Use this worksheet to track the success of your indoor seed starts, so you can repeat the things that worked and avoid the things that didn’t. It includes spots to record where you got your seeds, when you planted them, when they germinated and when you transplanted them. It also includes plenty of room to record success rates and information about the growing conditions for each plant.
Use this plant tracker worksheet to track the success of new plantings. This will help you to determine which plants do best in your yard, which nurseries have the healthiest plants and even when you’re likely to see your first harvest.
Keep detailed records of the pests and problems you encounter in your garden, so you’ll be able to go back and see what worked and what didn’t the next time the same problem pops up.
Each time you fertilize or amend your garden soil to address an issue, record the details on this worksheet, so you can track the success of your efforts.
Use this garden harvest tracker to keep up with how much food your plants and trees are producing. This information can be used to determine which varieties are most productive, how much you should plant next year and even the cost per pound for the foods you grow.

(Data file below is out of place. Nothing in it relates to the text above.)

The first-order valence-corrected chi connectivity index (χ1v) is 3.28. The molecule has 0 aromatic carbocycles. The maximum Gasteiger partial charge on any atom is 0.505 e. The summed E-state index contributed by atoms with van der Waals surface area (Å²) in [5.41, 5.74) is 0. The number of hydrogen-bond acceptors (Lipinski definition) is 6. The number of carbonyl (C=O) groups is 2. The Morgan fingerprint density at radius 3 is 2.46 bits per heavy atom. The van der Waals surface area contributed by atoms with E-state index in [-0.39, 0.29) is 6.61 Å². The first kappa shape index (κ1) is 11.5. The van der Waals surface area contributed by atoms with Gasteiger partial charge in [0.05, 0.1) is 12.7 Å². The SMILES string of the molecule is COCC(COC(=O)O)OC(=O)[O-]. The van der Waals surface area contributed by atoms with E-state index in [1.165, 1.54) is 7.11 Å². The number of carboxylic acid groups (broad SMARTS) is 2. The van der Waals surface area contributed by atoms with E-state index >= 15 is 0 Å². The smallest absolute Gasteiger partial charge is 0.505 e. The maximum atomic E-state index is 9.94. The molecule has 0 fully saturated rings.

Collect the seeds from your garden at the end of the season, so you’ll have fewer to buy next year. This Seed Harvesting Tracker is the perfect place to jot down harvest instructions and the results of your seed viability tests.
Start a garden journal, so you’ll have a place to note all the things that are going on in your garden. Just taking a minute to jot down what’s in bloom and what’s going on with the weather will allow you to compare growing seasons and predict when things are likely to happen next year.
Too busy to keep a full-blown journal? No problem. This weekly garden journal is the perfect place to scribble a few quick notes about what’s going on in your garden.
Okay, now that you have a bunch of pages for your garden planner, let me show you some of the things I keep in mine.
The first page of my planner is a copy of my garden design. Since I sometimes take my planner out to the garden with me, I decided to put all my planner pages inside page protectors. This keeps my records from getting dirty or wet.
I’ve always been pretty good about saving the tags and info sheets that come with plants, but I haven’t been very good about organizing them. Translation: they were all shoved in a file folder. To fix this mess, I purchased a set of alphabet index dividers …
and filed each sheet/tag by letter. A for apples, B for blueberries … you get the idea.
Then, I jumped online and printed sheets for any plants that I didn’t have information on. Now, I have a handy guide to everything I grow, and a set up that will be easy to add to over time.
As we get closer to gardening season, I’ll add additional pages to track my seed starts, bed plans and other projects.
Many web browsers have their own built-in PDF viewers, but they tend to be buggy. If you’re having trouble printing or editing one of our printables, click here for help.